One of the interesting facets of Mormon history is that a few key events are not exactly clear. An example is the Melchezedek Priesthood restoration. Ben at the Juvenile Instructor did a nice overview of the issues a few years back. The Millennial Star did a nice post discussing how Addison Everett’s account bears on all this. Basically though we don’t know for sure when it was restored. A common, perhaps dominant view, is that rather than being a single event it was a process. I don’t claim to be an expert in all this. I’ve read the same books as most of you likely have. What I’ve noticed in what I’ve read though is how little the Book of Mormon text plays into these discussions beyond Oliver Cowdery’s later mention that he and Joseph were translating 3 Nephi. That led them to seek baptism with authority. In turn that led the way to the Aaronic Priesthood restoration.
The Society for Mormon Philosophy and Theology will hold its 2017 Annual Meeting at Claremont Graduate University on March 2-4th, on the theme, “Poured Out Upon Us: The Holy Spirit.” Over two dozen presenters, including several T&Sers, will speak on a wide range of aspects of Mormon belief, including: “Deny Not the Manifestations of the Holy Spirit” —John W. Welch, Brigham Young University “‘The Spirit Said unto Me Again: Slay Him’: Latter-day Saint Reflections on Divine Violence” —Patrick Q. Mason, Claremont Graduate University “Toward a Nephite Pneumatology” —Joseph M. Spencer, Brigham Young University “The Family: A Performance of the World” —Rosalynde Welch, Independent Scholar “The Transcendence of Flesh” —James E. Faulconer, Brigham Young University “‘The Spirit Speaketh the Truth and Lieth Not’: The Complex Theological Intersection of Truth, Scripture, and Hermeneutics” —Benjamin Spackman, Claremont Graduate University “Grace and the Baptism of Fire” —Benjamin Huff, Randolph Macon College For the full schedule and other information, visit the conference page.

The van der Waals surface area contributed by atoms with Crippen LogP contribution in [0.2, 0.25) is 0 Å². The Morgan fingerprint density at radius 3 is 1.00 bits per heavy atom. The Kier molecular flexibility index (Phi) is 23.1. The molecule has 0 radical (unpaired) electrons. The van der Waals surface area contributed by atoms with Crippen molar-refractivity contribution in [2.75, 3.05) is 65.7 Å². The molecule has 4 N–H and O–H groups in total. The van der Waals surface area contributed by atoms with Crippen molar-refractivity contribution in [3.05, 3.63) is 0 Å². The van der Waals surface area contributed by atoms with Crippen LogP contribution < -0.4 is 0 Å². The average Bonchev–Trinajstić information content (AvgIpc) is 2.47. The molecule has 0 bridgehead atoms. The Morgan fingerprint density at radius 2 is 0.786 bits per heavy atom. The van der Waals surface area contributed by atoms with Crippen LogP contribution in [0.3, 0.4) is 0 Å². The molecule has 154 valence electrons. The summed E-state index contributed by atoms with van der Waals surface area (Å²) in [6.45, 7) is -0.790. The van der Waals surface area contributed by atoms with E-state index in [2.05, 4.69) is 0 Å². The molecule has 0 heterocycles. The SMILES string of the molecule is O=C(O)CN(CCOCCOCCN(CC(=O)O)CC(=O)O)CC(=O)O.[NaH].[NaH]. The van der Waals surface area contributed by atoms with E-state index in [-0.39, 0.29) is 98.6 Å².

There’s something memorable about the phrase, “wars and rumors of wars.” It certainly occurs in the scriptures often enough. Two prominent examples are in Nephi’s vision of the future of his people (and his brothers’) on the American continents (1 Nephi 12:21, 1 Nephi 14:16) and the Savior’s own discussion of the end (Mark 13:7 and Mattew 24:6). The latter usage–echoed as well by Moroni (Mormon 8:30)–always struck me as anachronistic. These were opinions I formed as a kid, back when we all watched the First Gulf War on television. War was a different thing, then. The whole world was on our side, we were rescuing a small country from a larger one led by an evil dictator, and of course nobody could mount a credible resistance to the military might of the United States. Most importantly, however, we could watch the war on our televisions, as reported by correspondents on the ground who were connected almost in real time via satellite…